Q1. What’s going well – and not so well?
Start by self-evaluating your department. Make accurate judgments about the quality of teaching, learning and assessment in your department. Be honest about the effectiveness of your leadership and management. And of course – judge your pupil’s personal development, behavior and outcomes. Take time to review the Ofsted grade descriptors. Yes, they’re designed for whole-school inspection, but they can be applied to your department – and they’ll help you make accurate judgments.
Q2. What evidence supports that?
Next, summarise the evidence that proves your judgments are accurate. Be evaluative rather than descriptive. Focus on impact and outcomes – don’t just describe provision or intentions. Resist the temptation to copy/paste tables of data and statistics – refer to it and attach it – or make links to evidence kept elsewhere. Make each sentence an impact statement and use the “so what” test rigorously: what has been the impact on teaching? What has been the impact on outcomes?
Q3. What’s helping and hindering?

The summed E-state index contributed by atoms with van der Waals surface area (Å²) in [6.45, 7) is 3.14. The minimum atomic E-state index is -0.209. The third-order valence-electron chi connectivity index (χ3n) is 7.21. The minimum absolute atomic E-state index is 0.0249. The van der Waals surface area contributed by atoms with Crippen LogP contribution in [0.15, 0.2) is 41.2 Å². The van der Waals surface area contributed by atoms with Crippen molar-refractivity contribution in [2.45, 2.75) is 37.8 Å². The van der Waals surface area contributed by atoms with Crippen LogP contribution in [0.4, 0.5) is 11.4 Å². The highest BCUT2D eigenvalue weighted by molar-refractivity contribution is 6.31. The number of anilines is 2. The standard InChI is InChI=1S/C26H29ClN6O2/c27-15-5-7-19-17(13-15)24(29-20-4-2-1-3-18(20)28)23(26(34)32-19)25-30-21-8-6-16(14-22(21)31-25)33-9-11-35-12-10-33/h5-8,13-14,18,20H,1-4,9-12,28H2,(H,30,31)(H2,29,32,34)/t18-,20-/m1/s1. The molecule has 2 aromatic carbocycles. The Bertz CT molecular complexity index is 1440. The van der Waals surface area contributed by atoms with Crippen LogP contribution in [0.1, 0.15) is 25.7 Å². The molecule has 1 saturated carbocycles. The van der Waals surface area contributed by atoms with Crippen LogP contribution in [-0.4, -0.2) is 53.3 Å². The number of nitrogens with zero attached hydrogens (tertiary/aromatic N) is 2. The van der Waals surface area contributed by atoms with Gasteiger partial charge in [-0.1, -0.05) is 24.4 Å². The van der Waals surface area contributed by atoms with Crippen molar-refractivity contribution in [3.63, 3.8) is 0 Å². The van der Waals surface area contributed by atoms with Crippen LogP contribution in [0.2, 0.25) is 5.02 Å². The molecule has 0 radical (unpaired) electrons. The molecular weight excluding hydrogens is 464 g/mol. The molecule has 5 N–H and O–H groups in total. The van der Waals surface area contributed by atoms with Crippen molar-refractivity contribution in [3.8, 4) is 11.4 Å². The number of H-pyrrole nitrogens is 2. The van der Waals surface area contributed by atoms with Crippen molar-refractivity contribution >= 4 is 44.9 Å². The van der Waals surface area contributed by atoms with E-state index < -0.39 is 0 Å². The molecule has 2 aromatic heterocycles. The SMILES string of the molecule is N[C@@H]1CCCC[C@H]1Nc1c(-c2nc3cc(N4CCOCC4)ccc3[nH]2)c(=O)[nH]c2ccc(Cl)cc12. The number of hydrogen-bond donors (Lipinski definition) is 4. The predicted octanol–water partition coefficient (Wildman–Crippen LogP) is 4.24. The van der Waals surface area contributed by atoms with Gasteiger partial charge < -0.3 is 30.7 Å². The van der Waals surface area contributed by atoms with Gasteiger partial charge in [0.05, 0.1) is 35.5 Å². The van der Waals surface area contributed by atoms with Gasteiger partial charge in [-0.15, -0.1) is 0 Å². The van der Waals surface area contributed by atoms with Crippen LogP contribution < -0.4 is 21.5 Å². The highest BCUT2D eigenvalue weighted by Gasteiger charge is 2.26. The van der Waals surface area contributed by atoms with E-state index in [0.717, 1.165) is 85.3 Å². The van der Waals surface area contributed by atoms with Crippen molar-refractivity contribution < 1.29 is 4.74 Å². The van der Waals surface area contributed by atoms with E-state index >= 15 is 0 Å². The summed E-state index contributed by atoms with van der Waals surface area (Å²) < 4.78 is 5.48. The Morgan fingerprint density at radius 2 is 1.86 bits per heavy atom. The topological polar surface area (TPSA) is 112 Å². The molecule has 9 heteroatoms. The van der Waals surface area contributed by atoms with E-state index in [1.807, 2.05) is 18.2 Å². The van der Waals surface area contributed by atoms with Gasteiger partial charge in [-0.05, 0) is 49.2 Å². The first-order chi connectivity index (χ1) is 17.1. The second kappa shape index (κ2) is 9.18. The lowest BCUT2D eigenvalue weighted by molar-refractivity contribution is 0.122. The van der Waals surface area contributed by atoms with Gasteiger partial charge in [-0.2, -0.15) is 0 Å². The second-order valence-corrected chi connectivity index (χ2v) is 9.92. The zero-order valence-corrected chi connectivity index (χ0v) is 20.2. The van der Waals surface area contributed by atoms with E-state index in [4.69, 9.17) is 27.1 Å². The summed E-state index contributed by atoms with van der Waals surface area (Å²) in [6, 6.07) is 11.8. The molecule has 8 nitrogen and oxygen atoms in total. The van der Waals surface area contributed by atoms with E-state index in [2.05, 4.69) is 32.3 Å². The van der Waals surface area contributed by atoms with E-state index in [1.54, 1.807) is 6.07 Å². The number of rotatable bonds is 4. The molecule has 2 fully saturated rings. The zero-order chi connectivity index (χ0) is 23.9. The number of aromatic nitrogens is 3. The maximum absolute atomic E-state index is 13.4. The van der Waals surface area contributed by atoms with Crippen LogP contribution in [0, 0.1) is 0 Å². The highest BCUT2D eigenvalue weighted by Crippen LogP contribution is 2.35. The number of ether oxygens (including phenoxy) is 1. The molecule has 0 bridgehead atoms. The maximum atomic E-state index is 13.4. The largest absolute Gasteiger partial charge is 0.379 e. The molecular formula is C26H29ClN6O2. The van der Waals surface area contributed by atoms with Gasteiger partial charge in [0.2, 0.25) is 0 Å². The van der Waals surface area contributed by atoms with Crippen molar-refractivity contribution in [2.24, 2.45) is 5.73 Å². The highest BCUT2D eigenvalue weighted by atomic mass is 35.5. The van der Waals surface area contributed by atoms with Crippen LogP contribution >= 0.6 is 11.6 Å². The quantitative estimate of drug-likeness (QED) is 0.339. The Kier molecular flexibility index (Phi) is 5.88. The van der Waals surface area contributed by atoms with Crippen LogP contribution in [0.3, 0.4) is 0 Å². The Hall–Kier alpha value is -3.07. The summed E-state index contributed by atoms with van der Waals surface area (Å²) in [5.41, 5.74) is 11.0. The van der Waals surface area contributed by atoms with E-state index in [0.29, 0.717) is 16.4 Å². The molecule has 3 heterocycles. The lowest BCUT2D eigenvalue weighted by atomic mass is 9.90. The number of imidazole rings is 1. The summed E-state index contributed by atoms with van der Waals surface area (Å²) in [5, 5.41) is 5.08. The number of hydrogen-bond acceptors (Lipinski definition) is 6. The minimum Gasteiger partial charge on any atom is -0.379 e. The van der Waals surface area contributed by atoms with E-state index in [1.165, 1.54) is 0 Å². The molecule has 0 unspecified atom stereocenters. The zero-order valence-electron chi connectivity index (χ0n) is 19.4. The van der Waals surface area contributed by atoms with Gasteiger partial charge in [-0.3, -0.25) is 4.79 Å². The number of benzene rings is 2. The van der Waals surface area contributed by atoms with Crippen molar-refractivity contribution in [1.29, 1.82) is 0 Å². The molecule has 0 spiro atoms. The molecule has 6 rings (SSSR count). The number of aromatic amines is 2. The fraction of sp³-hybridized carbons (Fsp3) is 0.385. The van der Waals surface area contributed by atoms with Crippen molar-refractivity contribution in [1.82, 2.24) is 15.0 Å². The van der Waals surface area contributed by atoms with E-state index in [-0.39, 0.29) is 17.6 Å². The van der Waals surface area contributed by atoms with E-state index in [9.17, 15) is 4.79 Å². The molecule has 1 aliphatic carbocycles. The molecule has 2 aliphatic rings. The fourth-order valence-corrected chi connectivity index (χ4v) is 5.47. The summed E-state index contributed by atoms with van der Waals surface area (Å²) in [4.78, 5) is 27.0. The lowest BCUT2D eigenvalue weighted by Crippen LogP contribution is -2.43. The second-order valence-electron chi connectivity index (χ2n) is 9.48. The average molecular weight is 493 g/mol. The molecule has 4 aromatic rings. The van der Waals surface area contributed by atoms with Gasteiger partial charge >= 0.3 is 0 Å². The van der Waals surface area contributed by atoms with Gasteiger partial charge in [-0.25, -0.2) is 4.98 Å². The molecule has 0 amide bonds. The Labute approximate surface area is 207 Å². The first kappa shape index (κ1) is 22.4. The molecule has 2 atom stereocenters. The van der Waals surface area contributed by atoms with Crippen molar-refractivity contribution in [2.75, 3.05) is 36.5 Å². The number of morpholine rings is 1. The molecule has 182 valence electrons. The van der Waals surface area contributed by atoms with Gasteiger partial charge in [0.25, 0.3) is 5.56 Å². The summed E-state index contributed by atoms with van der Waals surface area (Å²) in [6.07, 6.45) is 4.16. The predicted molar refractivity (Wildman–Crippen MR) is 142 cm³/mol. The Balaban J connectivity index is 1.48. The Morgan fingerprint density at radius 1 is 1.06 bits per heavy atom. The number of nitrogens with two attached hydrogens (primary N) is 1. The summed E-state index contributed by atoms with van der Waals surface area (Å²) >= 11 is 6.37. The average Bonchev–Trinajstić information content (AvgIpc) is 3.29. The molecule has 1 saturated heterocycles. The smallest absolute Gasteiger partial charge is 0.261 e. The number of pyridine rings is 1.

Now, analyse the factors that are helping or hindering in each area. Identify the circumstances, conditions, practices, people, policies or resources which are having an affect on performance. There’s no need for detail – a bullet-point list will suffice. Take time though, to consider which factors are having the greatest impact – and bring those to the top of the list. Also, don’t focus solely on current issues – anticipate those which may affect your department in the future – and list those too.
Q4. What are you going to do about it?
Finally, plan strategies to strengthen the helping factors and tackle those that are hindering. Create a detailed action plan for each issue, plan what you intend to do about it, who will be involved, when it’ll be done by – but most importantly identify how you will know when the action is having an impact – the success criteria. When you carry out your plan – be sure to re-evalaute the impact. In effect, you need to start the process again and re-ask the first question… “Now, what’s going well – and not so well?”